At their core, these functions load the entire target into memory. Therefore, one key use is to use them when Power Query would otherwise make multiple scans of the target.

For example:

If you want to do a conditional join in PQ (in this example to merge values from an SCD table), you may find yourself creating a column something like this to achieve it:

= Table.AddColumn(
  previousStep,
  "columnName",
  (OT) => Table.SelectRows(
    Table2,  // The 'Target'
    each OT[Field] = [Field]
      and OT[dateField] >= [table2StartDate]
      and OT[matchField2] <= [table2EndDate]
    ){0}[valueToMerge],
  type number
)

 

In this instance, PQ will need to keep rescanning Table2 for the conditions on each row. Therefore, if we buffer Table2 in the Table1 query (T2Buffer = Table.Buffer(Table2) ), then swap the target from Table2 to T2Buffer, PQ can just hit the memory for what it needs each time.

 

List.Buffer example:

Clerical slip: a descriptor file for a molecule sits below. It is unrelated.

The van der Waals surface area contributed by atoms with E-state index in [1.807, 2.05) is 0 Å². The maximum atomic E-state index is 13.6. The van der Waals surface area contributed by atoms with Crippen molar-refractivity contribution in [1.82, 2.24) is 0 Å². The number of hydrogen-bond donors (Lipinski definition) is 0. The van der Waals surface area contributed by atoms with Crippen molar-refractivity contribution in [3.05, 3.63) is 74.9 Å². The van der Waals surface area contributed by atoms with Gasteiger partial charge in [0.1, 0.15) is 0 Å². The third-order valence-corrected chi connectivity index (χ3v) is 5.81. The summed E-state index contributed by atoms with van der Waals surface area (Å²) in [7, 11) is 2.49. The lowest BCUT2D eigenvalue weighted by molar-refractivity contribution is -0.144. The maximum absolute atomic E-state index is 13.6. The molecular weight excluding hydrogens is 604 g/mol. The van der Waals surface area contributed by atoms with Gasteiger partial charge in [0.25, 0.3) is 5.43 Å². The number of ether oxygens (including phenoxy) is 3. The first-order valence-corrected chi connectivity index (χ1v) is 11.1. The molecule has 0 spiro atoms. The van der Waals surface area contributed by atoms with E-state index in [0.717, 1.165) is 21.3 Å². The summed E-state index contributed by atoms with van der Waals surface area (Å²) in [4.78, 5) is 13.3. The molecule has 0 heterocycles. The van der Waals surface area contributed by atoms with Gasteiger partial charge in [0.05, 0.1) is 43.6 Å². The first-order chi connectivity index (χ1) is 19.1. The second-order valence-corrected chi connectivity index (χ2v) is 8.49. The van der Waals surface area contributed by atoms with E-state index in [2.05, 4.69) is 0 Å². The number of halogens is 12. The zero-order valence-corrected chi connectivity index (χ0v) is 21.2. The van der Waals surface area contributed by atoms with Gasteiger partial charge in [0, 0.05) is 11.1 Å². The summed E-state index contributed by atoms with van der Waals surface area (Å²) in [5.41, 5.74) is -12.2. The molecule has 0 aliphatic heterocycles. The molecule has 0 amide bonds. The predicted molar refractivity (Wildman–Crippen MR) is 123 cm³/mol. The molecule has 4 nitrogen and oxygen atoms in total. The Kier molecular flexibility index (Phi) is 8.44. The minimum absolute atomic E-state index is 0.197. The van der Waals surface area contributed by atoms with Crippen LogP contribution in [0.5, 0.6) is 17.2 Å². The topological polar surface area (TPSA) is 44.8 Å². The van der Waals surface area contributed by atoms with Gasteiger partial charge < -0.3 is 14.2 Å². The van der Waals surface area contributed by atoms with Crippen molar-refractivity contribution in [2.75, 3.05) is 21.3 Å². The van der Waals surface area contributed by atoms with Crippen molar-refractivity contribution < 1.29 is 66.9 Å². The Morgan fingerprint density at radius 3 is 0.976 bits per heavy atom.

If you want to filter a table by the values in another table, you may find yourself righting code like this:

Table.SelectRows(
  TableToFilter,
  each List.Contains(
    FilterTable[ColumnWithFilterValues]),  // The 'Target'
    TableToFilter[ColumnName]
  )
)

 

In this instance, PQ will scan FilterTable in order to check the values against each row value in TableToFilter.

Therefore, if you buffer the FilterTable values first, PQ can just hit the memory for these values. You can do this inline (we created a separate step for this previously), like this:

Table.SelectRows(
  TableToFilter,
  each List.Contains(
    List.Buffer(FilterTable[ColumnWithFilterValues])),  // The 'Target'
    TableToFilter[ColumnName]
  )
)

 

This example is particularly important when applying this technique on foldable sources, as doing it this way means you can stream non-foldable lists to foldable queries and maintain folding 👍

 

Hope this helps?

 

Pete



Now accepting Kudos! If my post helped you, why not give it a thumbs-up?

Proud to be a Datanaut!